Garmin’s DashCam 55 was launched in June, now we have the DashCam 65W that’s just become available. Both are excellent at what they do – namely being reliable, all-seeing electronic witnesses to the crazy happenings that take place on our roads. They’re also almost identical, but not quite. Read on to discover what the subtle differences are between the two.

Worried that tensions between North Korea and the US could trigger WWIII? I wouldn’t be if I was you. I’d be more concerned about getting sideswiped by a truck at an intersection because it’s brakes failed, or having a head-on with a minibus taxi that decided to overtake on a blind rise. Horrific accidents aren’t always somebody else’s fault, though. You could fall asleep behind the wheel while on a long drive, or drift into the opposite lane because you’re fiddling with your phone. The sad reality is scenarios like these happen on our roads all the time. Don’t believe me? Then check out my previous article Seven Reasons Why You Need A Dash Cam. If the road fatality stats quoted there don’t shock you, then nothing will.

That said, with our country’s horrendous road fatality rate showing no signs of coming down any time soon, the only sensible recourse responsible drivers have right now is to watch their own backs – and the best way to do that is by fitting dash cams to our vehicles.

The same, but different
Garmin’s recently-launched DashCam 55 and their brand new DashCam 65W are both incredibly capable devices. And, in many ways, they are identical. The only major difference between the two is the 65W has a wider-angle, 180-degree lens. This means it’ll never miss a thing – even if a vehicle skips a stop street and you’re already entering the intersection.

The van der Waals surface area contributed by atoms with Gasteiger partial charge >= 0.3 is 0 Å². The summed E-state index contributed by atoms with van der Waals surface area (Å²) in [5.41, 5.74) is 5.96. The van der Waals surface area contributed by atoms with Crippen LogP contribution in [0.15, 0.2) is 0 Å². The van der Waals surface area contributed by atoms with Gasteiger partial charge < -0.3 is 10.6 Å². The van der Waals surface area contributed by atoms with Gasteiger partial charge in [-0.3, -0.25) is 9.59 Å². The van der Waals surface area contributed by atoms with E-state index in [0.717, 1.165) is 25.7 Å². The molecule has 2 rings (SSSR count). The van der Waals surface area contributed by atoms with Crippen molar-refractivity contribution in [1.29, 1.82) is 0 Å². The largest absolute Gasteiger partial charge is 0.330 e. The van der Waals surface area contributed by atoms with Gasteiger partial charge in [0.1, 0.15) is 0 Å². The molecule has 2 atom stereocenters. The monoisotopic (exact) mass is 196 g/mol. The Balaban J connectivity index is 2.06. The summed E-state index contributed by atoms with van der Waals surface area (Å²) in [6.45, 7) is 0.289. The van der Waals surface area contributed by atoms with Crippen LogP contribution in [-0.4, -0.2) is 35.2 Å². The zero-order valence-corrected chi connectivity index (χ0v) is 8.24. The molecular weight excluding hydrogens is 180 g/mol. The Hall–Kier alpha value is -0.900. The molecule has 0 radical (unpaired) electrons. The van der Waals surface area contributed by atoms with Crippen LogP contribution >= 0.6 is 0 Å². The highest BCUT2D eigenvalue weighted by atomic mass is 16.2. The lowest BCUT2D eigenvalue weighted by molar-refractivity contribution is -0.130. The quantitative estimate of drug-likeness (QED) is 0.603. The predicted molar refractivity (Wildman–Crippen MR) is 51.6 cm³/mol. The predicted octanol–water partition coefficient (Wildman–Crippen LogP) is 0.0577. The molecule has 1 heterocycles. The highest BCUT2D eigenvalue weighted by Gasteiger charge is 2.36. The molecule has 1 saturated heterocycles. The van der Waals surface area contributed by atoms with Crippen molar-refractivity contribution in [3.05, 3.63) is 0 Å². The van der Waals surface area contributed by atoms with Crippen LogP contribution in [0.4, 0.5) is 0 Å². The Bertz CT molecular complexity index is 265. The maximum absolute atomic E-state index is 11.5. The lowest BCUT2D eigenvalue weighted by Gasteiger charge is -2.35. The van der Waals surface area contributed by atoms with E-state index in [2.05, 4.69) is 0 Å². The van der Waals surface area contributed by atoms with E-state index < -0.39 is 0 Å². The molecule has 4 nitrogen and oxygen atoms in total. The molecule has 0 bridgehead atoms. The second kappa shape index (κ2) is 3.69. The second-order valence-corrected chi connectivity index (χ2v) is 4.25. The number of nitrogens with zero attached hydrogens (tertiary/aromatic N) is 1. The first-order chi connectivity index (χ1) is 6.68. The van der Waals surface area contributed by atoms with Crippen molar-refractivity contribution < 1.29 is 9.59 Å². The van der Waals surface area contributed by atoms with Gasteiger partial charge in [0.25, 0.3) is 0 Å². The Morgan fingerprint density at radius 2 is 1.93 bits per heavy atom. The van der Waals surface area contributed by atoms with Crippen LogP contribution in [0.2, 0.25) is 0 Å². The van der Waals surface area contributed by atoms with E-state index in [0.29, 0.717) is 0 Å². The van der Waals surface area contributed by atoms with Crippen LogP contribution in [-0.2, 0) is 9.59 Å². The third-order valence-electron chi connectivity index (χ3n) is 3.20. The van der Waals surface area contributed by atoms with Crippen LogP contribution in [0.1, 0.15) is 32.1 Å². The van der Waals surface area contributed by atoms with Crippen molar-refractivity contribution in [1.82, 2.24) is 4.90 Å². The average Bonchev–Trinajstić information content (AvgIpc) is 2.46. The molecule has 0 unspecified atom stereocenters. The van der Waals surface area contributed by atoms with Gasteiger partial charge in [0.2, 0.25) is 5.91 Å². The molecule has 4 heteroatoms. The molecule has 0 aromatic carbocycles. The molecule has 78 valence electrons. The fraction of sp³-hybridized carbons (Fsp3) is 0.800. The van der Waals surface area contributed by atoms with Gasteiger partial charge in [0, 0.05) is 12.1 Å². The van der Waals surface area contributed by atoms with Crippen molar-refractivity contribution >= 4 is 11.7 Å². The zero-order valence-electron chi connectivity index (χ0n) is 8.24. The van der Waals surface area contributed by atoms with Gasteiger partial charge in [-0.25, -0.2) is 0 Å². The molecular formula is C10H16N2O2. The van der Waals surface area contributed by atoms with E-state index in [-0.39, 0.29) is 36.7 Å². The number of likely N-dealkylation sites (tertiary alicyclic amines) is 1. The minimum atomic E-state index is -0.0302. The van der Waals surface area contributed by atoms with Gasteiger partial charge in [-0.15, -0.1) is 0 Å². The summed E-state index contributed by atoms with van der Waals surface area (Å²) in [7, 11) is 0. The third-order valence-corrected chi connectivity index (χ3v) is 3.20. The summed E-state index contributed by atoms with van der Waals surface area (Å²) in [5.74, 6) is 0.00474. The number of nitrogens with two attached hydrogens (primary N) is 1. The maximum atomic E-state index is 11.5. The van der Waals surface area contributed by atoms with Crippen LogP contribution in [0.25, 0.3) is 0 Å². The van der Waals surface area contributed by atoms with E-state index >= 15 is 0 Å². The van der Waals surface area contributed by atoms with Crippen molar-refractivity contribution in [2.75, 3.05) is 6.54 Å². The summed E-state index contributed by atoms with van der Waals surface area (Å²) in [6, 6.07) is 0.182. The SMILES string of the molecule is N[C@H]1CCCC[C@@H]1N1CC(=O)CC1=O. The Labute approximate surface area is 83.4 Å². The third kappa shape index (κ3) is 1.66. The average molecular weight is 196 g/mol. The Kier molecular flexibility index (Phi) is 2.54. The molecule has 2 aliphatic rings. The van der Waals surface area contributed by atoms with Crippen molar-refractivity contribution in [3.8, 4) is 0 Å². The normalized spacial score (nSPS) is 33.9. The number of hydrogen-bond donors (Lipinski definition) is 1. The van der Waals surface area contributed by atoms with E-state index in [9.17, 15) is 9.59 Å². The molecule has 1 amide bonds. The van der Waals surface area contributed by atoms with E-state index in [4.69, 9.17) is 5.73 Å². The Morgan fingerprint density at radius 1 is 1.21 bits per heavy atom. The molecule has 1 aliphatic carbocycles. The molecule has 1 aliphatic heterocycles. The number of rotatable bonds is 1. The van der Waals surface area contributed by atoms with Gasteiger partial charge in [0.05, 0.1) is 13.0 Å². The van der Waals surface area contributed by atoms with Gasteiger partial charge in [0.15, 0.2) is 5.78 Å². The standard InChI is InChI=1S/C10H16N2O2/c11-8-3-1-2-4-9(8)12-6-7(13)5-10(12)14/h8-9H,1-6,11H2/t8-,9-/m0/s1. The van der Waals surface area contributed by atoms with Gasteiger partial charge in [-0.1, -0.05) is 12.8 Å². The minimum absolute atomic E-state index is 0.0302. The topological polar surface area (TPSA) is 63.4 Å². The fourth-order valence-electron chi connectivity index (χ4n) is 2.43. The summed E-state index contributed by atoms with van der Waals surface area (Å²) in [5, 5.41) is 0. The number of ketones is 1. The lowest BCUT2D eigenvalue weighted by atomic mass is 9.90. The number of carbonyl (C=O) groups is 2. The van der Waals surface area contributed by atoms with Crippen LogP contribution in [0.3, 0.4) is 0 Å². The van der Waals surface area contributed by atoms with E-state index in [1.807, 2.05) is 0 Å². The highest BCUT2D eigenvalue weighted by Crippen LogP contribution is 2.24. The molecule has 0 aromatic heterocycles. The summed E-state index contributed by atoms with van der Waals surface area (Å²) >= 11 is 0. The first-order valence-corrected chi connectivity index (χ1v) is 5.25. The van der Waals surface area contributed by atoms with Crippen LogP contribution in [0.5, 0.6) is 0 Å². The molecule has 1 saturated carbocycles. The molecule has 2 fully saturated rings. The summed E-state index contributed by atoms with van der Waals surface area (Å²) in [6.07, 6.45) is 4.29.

What the DashCam 55 sees through its 120-degree camera lens.

As a consequence, both have different megapixel cameras and shoot at different resolutions. The Dash Cam 55 features a 3.7 megapixel camera and is capable of capturing 1440p, 1080p and 720p resolution footage. While the Dash Cam 65W has a 2.1 megapixel camera and shoots 1080p and 720p video. Which one you choose to go for depends on you (the 55 is slightly cheaper), although either one would make a good choice. The easiest way to tell them apart is the 55 has a copper ring around its lens, giving it a bit of bling.

When it comes to cramming sophisticated GPS and motion-capturing functionality into tiny packages, Garmin is a world leader. Just check out the amazing capabilities of their sportswatches, and you’ll see what I mean. This same logic and attention to detail has been applied to the company’s latest range of dash cams. Both the 55 and 65W come, not only with high-end video and telemetric (data) capturing capabilities – but also with a number of safety features that help you minimise silly driving mistakes while out on the road.

The DashCam 65W’s wider 180-degree lens captures more of the same scene.

They’re also small and discreet, very easy to use and, just like Garmin’s range of sportswatches, extremely reliable. Plus they both use the same magnetic windscreen mount – so if you purchase extra adhesive pads (for windscreens) you can use either device in multiple vehicles.

How the 55 and 65W help make you a better driver